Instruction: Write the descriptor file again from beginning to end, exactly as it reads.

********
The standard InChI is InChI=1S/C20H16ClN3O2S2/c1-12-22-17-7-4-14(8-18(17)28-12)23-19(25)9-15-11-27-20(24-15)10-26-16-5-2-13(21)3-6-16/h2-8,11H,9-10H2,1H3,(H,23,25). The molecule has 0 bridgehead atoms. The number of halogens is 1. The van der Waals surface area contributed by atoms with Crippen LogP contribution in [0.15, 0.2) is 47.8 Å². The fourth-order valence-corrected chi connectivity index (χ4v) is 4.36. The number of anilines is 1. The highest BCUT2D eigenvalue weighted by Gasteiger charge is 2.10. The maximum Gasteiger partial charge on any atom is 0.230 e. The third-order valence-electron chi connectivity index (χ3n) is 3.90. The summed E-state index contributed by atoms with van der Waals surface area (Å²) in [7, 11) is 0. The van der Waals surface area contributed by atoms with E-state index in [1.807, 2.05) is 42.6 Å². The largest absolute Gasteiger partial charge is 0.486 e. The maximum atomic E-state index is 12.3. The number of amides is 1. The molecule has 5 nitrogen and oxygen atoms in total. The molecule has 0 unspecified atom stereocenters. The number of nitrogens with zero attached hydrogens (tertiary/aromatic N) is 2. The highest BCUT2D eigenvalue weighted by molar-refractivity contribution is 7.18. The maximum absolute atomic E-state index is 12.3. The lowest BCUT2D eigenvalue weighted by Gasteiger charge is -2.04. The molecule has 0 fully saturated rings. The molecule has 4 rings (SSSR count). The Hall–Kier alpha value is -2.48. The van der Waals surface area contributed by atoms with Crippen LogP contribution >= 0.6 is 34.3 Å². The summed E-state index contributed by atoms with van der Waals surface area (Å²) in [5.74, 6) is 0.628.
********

The standard InChI is InChI=1S/C20H16ClN3O2S2/c1-12-22-17-7-4-14(8-18(17)28-12)23-19(25)9-15-11-27-20(24-15)10-26-16-5-2-13(21)3-6-16/h2-8,11H,9-10H2,1H3,(H,23,25). The molecule has 0 bridgehead atoms. The number of halogens is 1. The van der Waals surface area contributed by atoms with Crippen LogP contribution in [0.15, 0.2) is 47.8 Å². The fourth-order valence-corrected chi connectivity index (χ4v) is 4.36. The number of anilines is 1. The highest BCUT2D eigenvalue weighted by Gasteiger charge is 2.10. The maximum Gasteiger partial charge on any atom is 0.230 e. The third-order valence-electron chi connectivity index (χ3n) is 3.90. The summed E-state index contributed by atoms with van der Waals surface area (Å²) in [7, 11) is 0. The van der Waals surface area contributed by atoms with E-state index in [1.807, 2.05) is 42.6 Å². The largest absolute Gasteiger partial charge is 0.486 e. The maximum atomic E-state index is 12.3. The number of amides is 1. The molecule has 5 nitrogen and oxygen atoms in total. The molecule has 0 unspecified atom stereocenters. The number of nitrogens with zero attached hydrogens (tertiary/aromatic N) is 2. The highest BCUT2D eigenvalue weighted by molar-refractivity contribution is 7.18. The maximum absolute atomic E-state index is 12.3. The lowest BCUT2D eigenvalue weighted by Gasteiger charge is -2.04. The molecule has 0 fully saturated rings. The molecule has 4 rings (SSSR count). The Hall–Kier alpha value is -2.48. The van der Waals surface area contributed by atoms with Crippen LogP contribution >= 0.6 is 34.3 Å². The summed E-state index contributed by atoms with van der Waals surface area (Å²) in [5.74, 6) is 0.628.